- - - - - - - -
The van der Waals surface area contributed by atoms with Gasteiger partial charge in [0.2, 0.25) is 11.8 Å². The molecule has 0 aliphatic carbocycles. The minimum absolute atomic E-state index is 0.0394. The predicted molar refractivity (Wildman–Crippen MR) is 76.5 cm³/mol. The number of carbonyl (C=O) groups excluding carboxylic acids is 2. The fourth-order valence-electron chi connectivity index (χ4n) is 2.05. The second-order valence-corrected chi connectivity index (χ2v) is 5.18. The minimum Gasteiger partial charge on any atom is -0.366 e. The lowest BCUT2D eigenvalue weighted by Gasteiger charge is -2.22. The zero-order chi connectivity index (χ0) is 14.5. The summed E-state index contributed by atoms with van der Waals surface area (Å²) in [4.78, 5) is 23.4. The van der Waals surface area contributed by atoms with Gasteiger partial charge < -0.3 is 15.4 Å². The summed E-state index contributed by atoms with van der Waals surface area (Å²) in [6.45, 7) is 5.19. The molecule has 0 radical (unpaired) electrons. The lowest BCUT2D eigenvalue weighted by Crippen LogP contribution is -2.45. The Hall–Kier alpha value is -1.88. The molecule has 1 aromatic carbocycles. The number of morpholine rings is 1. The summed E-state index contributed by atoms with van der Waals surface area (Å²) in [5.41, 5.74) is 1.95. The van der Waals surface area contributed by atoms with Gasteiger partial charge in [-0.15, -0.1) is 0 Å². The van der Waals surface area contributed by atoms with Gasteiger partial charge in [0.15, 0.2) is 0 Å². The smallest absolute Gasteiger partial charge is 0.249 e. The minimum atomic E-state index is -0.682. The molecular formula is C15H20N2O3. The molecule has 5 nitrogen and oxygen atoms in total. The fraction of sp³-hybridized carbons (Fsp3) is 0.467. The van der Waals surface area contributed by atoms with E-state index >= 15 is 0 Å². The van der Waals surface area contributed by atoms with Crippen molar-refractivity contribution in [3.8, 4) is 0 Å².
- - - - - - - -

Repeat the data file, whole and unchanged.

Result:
The van der Waals surface area contributed by atoms with Gasteiger partial charge in [0.2, 0.25) is 11.8 Å². The molecule has 0 aliphatic carbocycles. The minimum absolute atomic E-state index is 0.0394. The predicted molar refractivity (Wildman–Crippen MR) is 76.5 cm³/mol. The number of carbonyl (C=O) groups excluding carboxylic acids is 2. The fourth-order valence-electron chi connectivity index (χ4n) is 2.05. The second-order valence-corrected chi connectivity index (χ2v) is 5.18. The minimum Gasteiger partial charge on any atom is -0.366 e. The lowest BCUT2D eigenvalue weighted by Gasteiger charge is -2.22. The zero-order chi connectivity index (χ0) is 14.5. The summed E-state index contributed by atoms with van der Waals surface area (Å²) in [4.78, 5) is 23.4. The van der Waals surface area contributed by atoms with Gasteiger partial charge < -0.3 is 15.4 Å². The summed E-state index contributed by atoms with van der Waals surface area (Å²) in [6.45, 7) is 5.19. The molecule has 0 radical (unpaired) electrons. The lowest BCUT2D eigenvalue weighted by Crippen LogP contribution is -2.45. The Hall–Kier alpha value is -1.88. The molecule has 1 aromatic carbocycles. The number of morpholine rings is 1. The summed E-state index contributed by atoms with van der Waals surface area (Å²) in [5.41, 5.74) is 1.95. The van der Waals surface area contributed by atoms with Gasteiger partial charge in [-0.15, -0.1) is 0 Å². The van der Waals surface area contributed by atoms with Gasteiger partial charge in [0.15, 0.2) is 0 Å². The smallest absolute Gasteiger partial charge is 0.249 e. The minimum atomic E-state index is -0.682. The molecular formula is C15H20N2O3. The molecule has 5 nitrogen and oxygen atoms in total. The fraction of sp³-hybridized carbons (Fsp3) is 0.467. The van der Waals surface area contributed by atoms with E-state index >= 15 is 0 Å². The van der Waals surface area contributed by atoms with Crippen molar-refractivity contribution in [3.8, 4) is 0 Å².